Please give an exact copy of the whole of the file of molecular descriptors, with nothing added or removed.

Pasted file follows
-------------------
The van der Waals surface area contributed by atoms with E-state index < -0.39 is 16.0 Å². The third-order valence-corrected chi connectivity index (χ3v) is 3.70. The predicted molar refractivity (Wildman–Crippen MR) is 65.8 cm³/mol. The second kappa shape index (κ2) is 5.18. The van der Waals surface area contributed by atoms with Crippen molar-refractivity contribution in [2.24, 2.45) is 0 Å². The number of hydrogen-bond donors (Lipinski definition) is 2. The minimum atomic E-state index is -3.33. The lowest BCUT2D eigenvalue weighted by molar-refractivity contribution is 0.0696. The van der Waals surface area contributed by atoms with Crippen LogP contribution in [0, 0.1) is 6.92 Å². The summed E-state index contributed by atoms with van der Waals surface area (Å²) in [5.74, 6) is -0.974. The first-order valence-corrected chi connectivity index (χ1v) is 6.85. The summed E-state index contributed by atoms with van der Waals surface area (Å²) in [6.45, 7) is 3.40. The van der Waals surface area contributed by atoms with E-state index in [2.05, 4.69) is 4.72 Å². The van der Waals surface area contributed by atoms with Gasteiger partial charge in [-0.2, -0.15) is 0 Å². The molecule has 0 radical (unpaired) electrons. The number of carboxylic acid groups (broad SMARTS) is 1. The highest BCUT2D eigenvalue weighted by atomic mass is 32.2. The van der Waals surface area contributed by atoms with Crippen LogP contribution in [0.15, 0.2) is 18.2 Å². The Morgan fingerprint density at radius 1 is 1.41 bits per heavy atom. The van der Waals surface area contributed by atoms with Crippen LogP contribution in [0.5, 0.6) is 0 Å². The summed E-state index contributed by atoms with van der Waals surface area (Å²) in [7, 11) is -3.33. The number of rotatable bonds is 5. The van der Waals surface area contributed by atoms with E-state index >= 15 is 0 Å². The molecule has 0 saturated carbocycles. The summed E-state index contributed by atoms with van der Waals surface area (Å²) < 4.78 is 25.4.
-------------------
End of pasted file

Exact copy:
The van der Waals surface area contributed by atoms with E-state index < -0.39 is 16.0 Å². The third-order valence-corrected chi connectivity index (χ3v) is 3.70. The predicted molar refractivity (Wildman–Crippen MR) is 65.8 cm³/mol. The second kappa shape index (κ2) is 5.18. The van der Waals surface area contributed by atoms with Crippen molar-refractivity contribution in [2.24, 2.45) is 0 Å². The number of hydrogen-bond donors (Lipinski definition) is 2. The minimum atomic E-state index is -3.33. The lowest BCUT2D eigenvalue weighted by molar-refractivity contribution is 0.0696. The van der Waals surface area contributed by atoms with Crippen LogP contribution in [0, 0.1) is 6.92 Å². The summed E-state index contributed by atoms with van der Waals surface area (Å²) in [5.74, 6) is -0.974. The first-order valence-corrected chi connectivity index (χ1v) is 6.85. The summed E-state index contributed by atoms with van der Waals surface area (Å²) in [6.45, 7) is 3.40. The van der Waals surface area contributed by atoms with E-state index in [2.05, 4.69) is 4.72 Å². The van der Waals surface area contributed by atoms with Gasteiger partial charge in [-0.2, -0.15) is 0 Å². The molecule has 0 radical (unpaired) electrons. The number of carboxylic acid groups (broad SMARTS) is 1. The highest BCUT2D eigenvalue weighted by atomic mass is 32.2. The van der Waals surface area contributed by atoms with Crippen LogP contribution in [0.15, 0.2) is 18.2 Å². The Morgan fingerprint density at radius 1 is 1.41 bits per heavy atom. The van der Waals surface area contributed by atoms with Crippen LogP contribution in [0.5, 0.6) is 0 Å². The summed E-state index contributed by atoms with van der Waals surface area (Å²) in [7, 11) is -3.33. The number of rotatable bonds is 5. The van der Waals surface area contributed by atoms with E-state index >= 15 is 0 Å². The molecule has 0 saturated carbocycles. The summed E-state index contributed by atoms with van der Waals surface area (Å²) < 4.78 is 25.4.